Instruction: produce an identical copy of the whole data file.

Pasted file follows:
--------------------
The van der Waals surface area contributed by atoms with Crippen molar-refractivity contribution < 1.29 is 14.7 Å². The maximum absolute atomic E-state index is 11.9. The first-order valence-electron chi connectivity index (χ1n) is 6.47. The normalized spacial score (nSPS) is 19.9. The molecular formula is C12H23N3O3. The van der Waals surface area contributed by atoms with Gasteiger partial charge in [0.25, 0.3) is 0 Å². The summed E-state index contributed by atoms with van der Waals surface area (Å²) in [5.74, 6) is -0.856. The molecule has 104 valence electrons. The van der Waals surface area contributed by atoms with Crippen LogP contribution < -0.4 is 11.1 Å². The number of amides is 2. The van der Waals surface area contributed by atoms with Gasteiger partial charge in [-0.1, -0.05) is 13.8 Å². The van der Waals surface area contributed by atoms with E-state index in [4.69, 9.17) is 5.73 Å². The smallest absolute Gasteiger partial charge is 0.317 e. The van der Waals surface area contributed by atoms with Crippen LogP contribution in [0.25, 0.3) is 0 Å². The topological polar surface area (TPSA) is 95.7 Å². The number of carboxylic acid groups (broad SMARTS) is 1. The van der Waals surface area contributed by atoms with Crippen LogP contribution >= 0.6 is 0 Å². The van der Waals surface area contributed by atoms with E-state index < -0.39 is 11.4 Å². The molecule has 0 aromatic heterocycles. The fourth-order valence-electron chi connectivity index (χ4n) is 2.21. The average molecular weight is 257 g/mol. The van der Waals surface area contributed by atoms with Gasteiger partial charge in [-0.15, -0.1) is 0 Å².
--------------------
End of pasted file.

The van der Waals surface area contributed by atoms with Crippen molar-refractivity contribution < 1.29 is 14.7 Å². The maximum absolute atomic E-state index is 11.9. The first-order valence-electron chi connectivity index (χ1n) is 6.47. The normalized spacial score (nSPS) is 19.9. The molecular formula is C12H23N3O3. The van der Waals surface area contributed by atoms with Gasteiger partial charge in [0.25, 0.3) is 0 Å². The summed E-state index contributed by atoms with van der Waals surface area (Å²) in [5.74, 6) is -0.856. The molecule has 104 valence electrons. The van der Waals surface area contributed by atoms with Crippen LogP contribution < -0.4 is 11.1 Å². The number of amides is 2. The van der Waals surface area contributed by atoms with Gasteiger partial charge in [-0.1, -0.05) is 13.8 Å². The van der Waals surface area contributed by atoms with E-state index in [4.69, 9.17) is 5.73 Å². The smallest absolute Gasteiger partial charge is 0.317 e. The van der Waals surface area contributed by atoms with Crippen LogP contribution in [0.25, 0.3) is 0 Å². The topological polar surface area (TPSA) is 95.7 Å². The number of carboxylic acid groups (broad SMARTS) is 1. The van der Waals surface area contributed by atoms with Crippen LogP contribution >= 0.6 is 0 Å². The van der Waals surface area contributed by atoms with E-state index < -0.39 is 11.4 Å². The molecule has 0 aromatic heterocycles. The fourth-order valence-electron chi connectivity index (χ4n) is 2.21. The average molecular weight is 257 g/mol. The van der Waals surface area contributed by atoms with Gasteiger partial charge in [-0.15, -0.1) is 0 Å².